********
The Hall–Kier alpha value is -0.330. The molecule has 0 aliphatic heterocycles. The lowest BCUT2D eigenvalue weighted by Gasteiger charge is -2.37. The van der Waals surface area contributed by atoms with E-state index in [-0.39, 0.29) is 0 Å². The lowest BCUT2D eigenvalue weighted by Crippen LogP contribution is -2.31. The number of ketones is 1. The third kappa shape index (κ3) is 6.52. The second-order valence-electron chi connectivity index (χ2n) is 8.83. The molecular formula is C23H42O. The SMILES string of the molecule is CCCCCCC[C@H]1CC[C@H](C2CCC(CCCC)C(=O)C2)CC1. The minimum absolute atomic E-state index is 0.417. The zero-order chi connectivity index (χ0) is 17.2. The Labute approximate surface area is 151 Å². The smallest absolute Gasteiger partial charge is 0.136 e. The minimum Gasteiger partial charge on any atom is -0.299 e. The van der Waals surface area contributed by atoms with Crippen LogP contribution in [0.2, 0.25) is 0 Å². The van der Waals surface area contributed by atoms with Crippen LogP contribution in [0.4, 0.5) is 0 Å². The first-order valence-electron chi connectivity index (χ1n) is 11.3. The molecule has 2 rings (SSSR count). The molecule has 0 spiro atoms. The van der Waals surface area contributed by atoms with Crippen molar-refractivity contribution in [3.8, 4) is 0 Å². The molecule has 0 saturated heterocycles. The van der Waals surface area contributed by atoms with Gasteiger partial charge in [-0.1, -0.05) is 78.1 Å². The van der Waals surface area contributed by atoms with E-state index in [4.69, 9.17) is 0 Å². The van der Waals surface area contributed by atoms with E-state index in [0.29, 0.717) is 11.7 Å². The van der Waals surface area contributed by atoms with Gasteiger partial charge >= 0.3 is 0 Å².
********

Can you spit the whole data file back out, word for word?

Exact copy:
The Hall–Kier alpha value is -0.330. The molecule has 0 aliphatic heterocycles. The lowest BCUT2D eigenvalue weighted by Gasteiger charge is -2.37. The van der Waals surface area contributed by atoms with E-state index in [-0.39, 0.29) is 0 Å². The lowest BCUT2D eigenvalue weighted by Crippen LogP contribution is -2.31. The number of ketones is 1. The third kappa shape index (κ3) is 6.52. The second-order valence-electron chi connectivity index (χ2n) is 8.83. The molecular formula is C23H42O. The SMILES string of the molecule is CCCCCCC[C@H]1CC[C@H](C2CCC(CCCC)C(=O)C2)CC1. The minimum absolute atomic E-state index is 0.417. The zero-order chi connectivity index (χ0) is 17.2. The Labute approximate surface area is 151 Å². The smallest absolute Gasteiger partial charge is 0.136 e. The minimum Gasteiger partial charge on any atom is -0.299 e. The van der Waals surface area contributed by atoms with Crippen LogP contribution in [0.2, 0.25) is 0 Å². The van der Waals surface area contributed by atoms with Crippen LogP contribution in [0.4, 0.5) is 0 Å². The first-order valence-electron chi connectivity index (χ1n) is 11.3. The molecule has 2 rings (SSSR count). The molecule has 0 spiro atoms. The van der Waals surface area contributed by atoms with Crippen molar-refractivity contribution in [3.8, 4) is 0 Å². The molecule has 0 saturated heterocycles. The van der Waals surface area contributed by atoms with Gasteiger partial charge in [-0.1, -0.05) is 78.1 Å². The van der Waals surface area contributed by atoms with E-state index in [4.69, 9.17) is 0 Å². The van der Waals surface area contributed by atoms with E-state index in [0.29, 0.717) is 11.7 Å². The van der Waals surface area contributed by atoms with Gasteiger partial charge >= 0.3 is 0 Å².